Most cancers have treatment protocols that set out which drugs to have, how much and how often. You can find information about protocols for chemotherapy at eviQ Cancer Treatments Online. Your specialist may need to tailor the protocols to your individual situation.
You might have treatment with a single chemotherapy drug or a combination of two or more drugs. Your specialist will record the choice of chemotherapy drugs, the dose and the treatment schedule in a treatment plan. You will have tests throughout treatment to monitor your response and your treatment plan may be adjusted based on the results and any side effects you have.
The treatment course
How often and for how long you have chemotherapy depends on the type of cancer you have, the reason for having treatment, the drugs used and whether you have any side effects.
Chemotherapy is commonly given as a period of treatment followed by a break. This is called a cycle. You will usually have a number of treatment cycles, and these may be daily, weekly or monthly. The length of the cycle depends on the chemotherapy drugs being given.
The break between cycles lets your body recover and regain its strength. If you need more time to recover, the specialist may decide to delay your next cycle. If you have any concerns about changes to your treatment or any delays, talk to your specialist.
What to expect when having chemotherapy
This information will apply in most cases, but you may find that things are done slightly differently depending on how you have chemotherapy and where you have treatment.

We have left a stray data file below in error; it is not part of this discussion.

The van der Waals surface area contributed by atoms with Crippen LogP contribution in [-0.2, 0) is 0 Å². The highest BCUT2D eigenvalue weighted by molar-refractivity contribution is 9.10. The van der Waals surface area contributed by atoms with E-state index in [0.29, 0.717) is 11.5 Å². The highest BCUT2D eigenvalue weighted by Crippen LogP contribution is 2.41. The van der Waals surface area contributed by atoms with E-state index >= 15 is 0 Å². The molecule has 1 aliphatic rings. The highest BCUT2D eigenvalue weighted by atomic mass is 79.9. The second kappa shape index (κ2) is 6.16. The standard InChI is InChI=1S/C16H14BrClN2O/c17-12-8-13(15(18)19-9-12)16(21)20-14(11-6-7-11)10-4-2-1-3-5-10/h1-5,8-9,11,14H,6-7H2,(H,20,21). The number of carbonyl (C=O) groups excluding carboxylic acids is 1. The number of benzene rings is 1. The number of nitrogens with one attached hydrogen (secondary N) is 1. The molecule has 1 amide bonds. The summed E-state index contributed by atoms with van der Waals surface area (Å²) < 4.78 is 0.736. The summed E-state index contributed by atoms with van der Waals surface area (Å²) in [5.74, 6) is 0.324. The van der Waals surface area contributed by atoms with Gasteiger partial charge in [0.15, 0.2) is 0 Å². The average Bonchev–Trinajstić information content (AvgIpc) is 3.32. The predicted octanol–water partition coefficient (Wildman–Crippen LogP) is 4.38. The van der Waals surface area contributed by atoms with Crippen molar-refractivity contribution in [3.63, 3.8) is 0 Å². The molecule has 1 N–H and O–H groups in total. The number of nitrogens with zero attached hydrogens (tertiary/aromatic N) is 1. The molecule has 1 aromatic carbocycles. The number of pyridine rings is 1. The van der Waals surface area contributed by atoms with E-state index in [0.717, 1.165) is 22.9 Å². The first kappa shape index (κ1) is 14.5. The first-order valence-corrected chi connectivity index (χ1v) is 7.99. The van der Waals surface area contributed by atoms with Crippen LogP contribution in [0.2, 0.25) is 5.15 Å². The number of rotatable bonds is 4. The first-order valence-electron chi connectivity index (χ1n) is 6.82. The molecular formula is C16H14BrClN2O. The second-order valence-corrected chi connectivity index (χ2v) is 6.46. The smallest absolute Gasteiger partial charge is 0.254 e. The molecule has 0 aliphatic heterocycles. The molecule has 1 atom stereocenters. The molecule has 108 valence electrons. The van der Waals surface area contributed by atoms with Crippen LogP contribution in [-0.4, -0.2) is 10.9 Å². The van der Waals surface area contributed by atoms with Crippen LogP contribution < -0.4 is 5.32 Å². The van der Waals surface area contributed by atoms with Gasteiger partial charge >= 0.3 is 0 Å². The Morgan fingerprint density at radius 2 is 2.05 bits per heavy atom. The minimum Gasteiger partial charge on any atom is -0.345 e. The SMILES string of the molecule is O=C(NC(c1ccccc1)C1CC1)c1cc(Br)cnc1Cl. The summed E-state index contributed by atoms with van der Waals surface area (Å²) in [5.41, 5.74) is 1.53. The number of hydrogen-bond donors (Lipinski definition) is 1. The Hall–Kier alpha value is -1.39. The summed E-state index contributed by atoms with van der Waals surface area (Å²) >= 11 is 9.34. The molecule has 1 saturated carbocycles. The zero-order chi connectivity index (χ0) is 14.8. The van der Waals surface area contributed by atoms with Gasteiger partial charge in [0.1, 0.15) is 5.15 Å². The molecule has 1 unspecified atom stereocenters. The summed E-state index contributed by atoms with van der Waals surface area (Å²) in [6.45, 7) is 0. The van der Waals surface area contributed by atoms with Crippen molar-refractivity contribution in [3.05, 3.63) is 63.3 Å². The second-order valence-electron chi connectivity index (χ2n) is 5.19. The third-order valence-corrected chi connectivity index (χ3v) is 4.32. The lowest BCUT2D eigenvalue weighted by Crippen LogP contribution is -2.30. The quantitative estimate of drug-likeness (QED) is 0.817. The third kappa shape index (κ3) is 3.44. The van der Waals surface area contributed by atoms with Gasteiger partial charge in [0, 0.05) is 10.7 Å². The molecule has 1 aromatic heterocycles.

Tests you may have
To prepare for chemotherapy and between cycles, you will have a number of tests to help plan treatment:
- weight and height measured to work out the right dose
- blood tests to check how well your kidneys and liver are working and the number of blood cells
- x-rays and scans to check that you are fit for treatment and see how the tumour is responding to treatment.
For some chemotherapy drugs you may also have:
- heart monitoring tests to see if the drugs are affecting your heart
- lung function tests to check whether the drugs are affecting your lungs.
While receiving chemotherapy you will usually be:
- seated in a reclining chair in a room with other patients; during treatment it’s a good idea to shift your weight in the chair
- able to bring someone with you and to walk around the room (e.g. if you need to go to the toilet) given anti-nausea (antiemetic) medicine so you don’t feel sick
- given several glasses of water to drink to help flush the chemotherapy drugs through the kidneys and bladder